One of the best ways to improve your understanding of the vast quantity of material you're being bombarded with in this class is to reorganize it in a way that makes sense to you. Here are a few ideas to help you along the way.
1)The Venn Diagram. This is great for organizing info on two topics
that can be easily compared or contrasted (Austria & Prussia, Luther
& Zwingli, Swanson and Kilmer would not work because we have no common
traits, thank goodness).
2) The good old-fashioned timeline. For understanding a long drawn out topic like the English Civil War, the reign of Louis XIV, or the Thirty Years War. Take the most important events and actions and lay them out in chronological order. Be sure to point out important connections between items on your timeline (cause and effect, combination, etc.)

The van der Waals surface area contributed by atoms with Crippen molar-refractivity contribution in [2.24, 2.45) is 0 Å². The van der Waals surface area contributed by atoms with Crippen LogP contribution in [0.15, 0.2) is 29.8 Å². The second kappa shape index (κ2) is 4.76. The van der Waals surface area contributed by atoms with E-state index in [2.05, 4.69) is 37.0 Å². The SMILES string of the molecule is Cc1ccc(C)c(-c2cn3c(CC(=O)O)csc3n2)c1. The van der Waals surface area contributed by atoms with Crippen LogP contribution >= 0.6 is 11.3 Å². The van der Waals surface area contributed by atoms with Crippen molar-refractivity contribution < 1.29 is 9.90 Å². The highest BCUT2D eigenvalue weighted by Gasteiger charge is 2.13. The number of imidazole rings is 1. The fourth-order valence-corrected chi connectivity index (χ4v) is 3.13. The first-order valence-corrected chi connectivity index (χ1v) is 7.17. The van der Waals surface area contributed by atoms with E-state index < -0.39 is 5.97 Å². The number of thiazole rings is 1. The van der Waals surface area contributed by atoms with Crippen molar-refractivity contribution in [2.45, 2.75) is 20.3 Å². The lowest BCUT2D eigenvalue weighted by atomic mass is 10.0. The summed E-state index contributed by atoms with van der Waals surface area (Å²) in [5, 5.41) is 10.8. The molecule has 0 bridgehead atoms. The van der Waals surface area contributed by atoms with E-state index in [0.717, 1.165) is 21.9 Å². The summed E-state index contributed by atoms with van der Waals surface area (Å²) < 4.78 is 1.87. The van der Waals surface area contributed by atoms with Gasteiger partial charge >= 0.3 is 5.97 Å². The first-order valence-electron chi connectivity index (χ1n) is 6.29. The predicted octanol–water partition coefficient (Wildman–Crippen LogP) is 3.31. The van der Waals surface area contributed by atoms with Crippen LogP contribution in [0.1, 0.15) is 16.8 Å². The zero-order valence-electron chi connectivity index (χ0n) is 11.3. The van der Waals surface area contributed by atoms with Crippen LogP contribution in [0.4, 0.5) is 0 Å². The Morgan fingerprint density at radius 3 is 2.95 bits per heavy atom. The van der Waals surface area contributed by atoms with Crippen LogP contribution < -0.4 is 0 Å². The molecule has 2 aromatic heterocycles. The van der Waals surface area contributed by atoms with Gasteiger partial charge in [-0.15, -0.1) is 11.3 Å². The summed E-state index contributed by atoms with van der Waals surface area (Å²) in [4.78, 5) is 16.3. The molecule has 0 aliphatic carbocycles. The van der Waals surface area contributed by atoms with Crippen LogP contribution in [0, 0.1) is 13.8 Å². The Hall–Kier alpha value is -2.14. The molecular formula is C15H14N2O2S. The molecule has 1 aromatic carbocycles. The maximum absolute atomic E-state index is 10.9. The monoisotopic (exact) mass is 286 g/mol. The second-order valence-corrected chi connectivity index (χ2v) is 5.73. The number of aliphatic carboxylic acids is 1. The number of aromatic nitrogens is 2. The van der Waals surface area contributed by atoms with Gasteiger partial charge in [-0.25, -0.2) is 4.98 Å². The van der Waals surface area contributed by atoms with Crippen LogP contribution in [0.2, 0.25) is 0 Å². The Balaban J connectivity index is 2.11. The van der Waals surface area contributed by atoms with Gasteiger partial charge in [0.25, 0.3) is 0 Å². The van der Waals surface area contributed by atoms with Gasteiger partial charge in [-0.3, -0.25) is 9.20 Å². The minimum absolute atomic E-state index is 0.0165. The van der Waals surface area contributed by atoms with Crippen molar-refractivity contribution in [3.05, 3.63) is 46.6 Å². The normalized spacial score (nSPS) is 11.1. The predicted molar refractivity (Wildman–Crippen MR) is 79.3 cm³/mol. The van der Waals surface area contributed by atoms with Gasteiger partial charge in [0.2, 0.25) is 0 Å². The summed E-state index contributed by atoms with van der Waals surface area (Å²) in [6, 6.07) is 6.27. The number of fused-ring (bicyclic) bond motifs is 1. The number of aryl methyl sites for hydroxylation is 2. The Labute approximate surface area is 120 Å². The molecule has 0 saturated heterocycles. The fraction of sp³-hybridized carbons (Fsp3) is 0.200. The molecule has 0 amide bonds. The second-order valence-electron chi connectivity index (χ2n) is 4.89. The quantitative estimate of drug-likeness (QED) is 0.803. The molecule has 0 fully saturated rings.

|1628||Charles implements thorough to rule without Par.|
|1637||Charles I & Laud try to episcopolize the Scots, they rebel (Charles needs $)|
|1640||Charles calls Par. (they demand redress)|
This is most effective when your timeline contains only events related to each other, leave the confusing unrelated stuff out. This forces you to evaluate what is truly important and related to the topic at hand.
4) The Compare/Contrast chart. Great when you have more than just two
straightforward comparisons. This can be extremely helpful in writing
a C & C essay as paragraphs can be easily organized by letter or number.
||Growing trade, asiento, faith in $$||Cons Monarchy, Whigs, Hanovers||Strong Navy|
||Miss. Bubble, canít tax||Fleury, Lamo Louis XV||Flickering after Louisí wars|
||Raw materials, western craftsmen||Peterís reorganization||Great Northern War, WWPs|
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